Friday, May 20, 2022

The Roscommon senior hurling panel that will try and win Nickey Rackard Cup glory in Croke Park on Saturday.


By Ian Cooney

A third Nickey Rackard Cup title is the prize on offer for the Roscommon senior hurlers when they cross paths with Tyrone in Saturday’s national decider in Croke Park at 3 p.m.. As expected, victory against Fermanagh in Enniskillen on Saturday last confirmed Roscommon’s place in the decider where they will face a Tyrone side who quickly brushed aside the disappointment from their performance at Dr. Hyde Park seven days earlier to overcome Donegal and return to the final for the second year in succession.

For manager Francis Halloran and his management team of Tommy Guilfoyle, Steve Cusack, Cyril Crosbie and Martin Beirne, getting to the final represents a box that they would have earmarked to tick at the beginning of their tenure. Initially, there was disappointment in failing to emerge from Division 3A, but, to their credit, they’ve used the frustration from that league campaign to go through the group stages of the Nickey Rackard Cup unbeaten, which included that 3-24 to 0-21 swatting of Tyrone on Saturday week last.

“The objective at the start of the year was to get to the final. There have been a lot of learnings on the way, both inside and outside the line in terms of getting to know the guys and seeing what makes them tick.

“But we’re in a good place now. If you said to me last Christmas that we’d be in the Nickey Rackard Cup final, I’d have taken the hand off you,” admitted O’Halloran.

The County Clare native was in the position to rest some key players against Fermanagh last weekend. Injury doubts continue to surround two key players — full-back Peter Kellehan and centre-back Conor Cosgrove. Needless to say, Roscommon will need both men on duty against a Tyrone side who won’t be lacking in motivation, given what transpired in the final against Mayo last year when they were soundly beaten and their below-par performance against the Rossies recently.

“We learned a lot from the Armagh (league) game in the Hyde. We only had a couple of weeks to get ourselves right for the trip up there, and we did the business emphatically.

“The roles are reversed this time around given what happened to Tyrone in the Hyde a few weeks ago. It’s up to us to make sure that there’s no complacency in the players’ heads. We just have to focus on the match. We have to worry about ourselves as opposed to spending too much time thinking about them.

“I think the Tyrone result against Donegal last Saturday tells you everything you need to know about them. We’ll be taking nothing for granted. We’ll work hard this week and get ourselves ready for Saturday,” he vowed.

O’Halloran believes that reaching the final showcases the progress his players are making in a relatively short space of time.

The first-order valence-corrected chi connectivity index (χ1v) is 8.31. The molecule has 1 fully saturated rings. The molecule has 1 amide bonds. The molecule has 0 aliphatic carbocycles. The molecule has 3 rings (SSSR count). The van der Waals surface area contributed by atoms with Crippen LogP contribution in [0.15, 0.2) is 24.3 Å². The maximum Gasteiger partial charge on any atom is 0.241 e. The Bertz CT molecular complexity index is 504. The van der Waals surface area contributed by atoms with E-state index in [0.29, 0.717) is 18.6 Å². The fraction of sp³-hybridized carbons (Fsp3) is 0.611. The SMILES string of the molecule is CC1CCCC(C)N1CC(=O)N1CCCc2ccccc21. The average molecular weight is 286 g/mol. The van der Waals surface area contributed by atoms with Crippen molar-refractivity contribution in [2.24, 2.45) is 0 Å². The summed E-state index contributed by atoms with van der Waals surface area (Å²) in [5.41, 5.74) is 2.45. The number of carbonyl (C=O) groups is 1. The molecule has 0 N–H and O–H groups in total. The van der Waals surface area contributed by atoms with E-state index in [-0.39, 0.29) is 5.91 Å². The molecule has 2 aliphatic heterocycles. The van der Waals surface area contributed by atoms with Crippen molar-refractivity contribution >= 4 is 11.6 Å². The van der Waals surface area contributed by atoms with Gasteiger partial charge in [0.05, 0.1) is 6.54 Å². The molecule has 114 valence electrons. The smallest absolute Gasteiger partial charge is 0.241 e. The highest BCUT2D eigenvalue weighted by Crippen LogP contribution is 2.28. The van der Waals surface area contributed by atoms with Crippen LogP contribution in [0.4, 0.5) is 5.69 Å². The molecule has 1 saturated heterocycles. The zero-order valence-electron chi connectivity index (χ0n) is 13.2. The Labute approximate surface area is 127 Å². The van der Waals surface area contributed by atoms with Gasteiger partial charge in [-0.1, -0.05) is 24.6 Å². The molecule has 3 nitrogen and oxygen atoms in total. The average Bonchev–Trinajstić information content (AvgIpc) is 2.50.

“We only have five months work done. A lot of other managements have had five years with their panels. We got a sheet of paper with names and phone numbers on it at the start of the year. We didn’t have the benefit of seeing these players in championship action with their clubs. So, to get to where we are now is a massive achievement for us as a management team.

“All we’ve looked for is honesty and workrate. It hasn’t too much to do with style. We’ve got that in most of your games. Looking at it forensically, our third quarter has let us down at times. Sorting that out comes from within the group. Players have to be leaders and ensure that our intensity doesn’t drop for those ten or 15 minutes at the start of the second half.

“We need to get that right for Saturday because we mightn’t get a chance to rectify it in the final quarter if it happens again. In fairness to our guys, they’re learning all the time. The commitment they’ve given us has been second to none,” he explained.

With the U-20 team reaching their All-Ireland final and the U-17s going well in the Celtic Challenge Cup, O’Halloran feels that the county’s hurling scene is going places, and the boost that a victory on Saturday would give cannot be overstated.

“It would be special for these guys. We haven’t too many players in our panel who have played in Croke Park. We have a lot of lads that have never come in on the bus under the Hogan Stand. That can be very daunting, but we’d be hoping that it will bring out the best in our lads.

“Roscommon hurling is in a good place. But there’s a lot more to be done in terms of the coaching pathway that needs to be looked at going forward. That’s where Roscommon hurling will get the benefits — if clubs have good structures and everyone is singing off the same hymn sheet,” he concluded.

Suffice to say that the rhythm associated with a national title would be music to everyone’s ears on Saturday evening.


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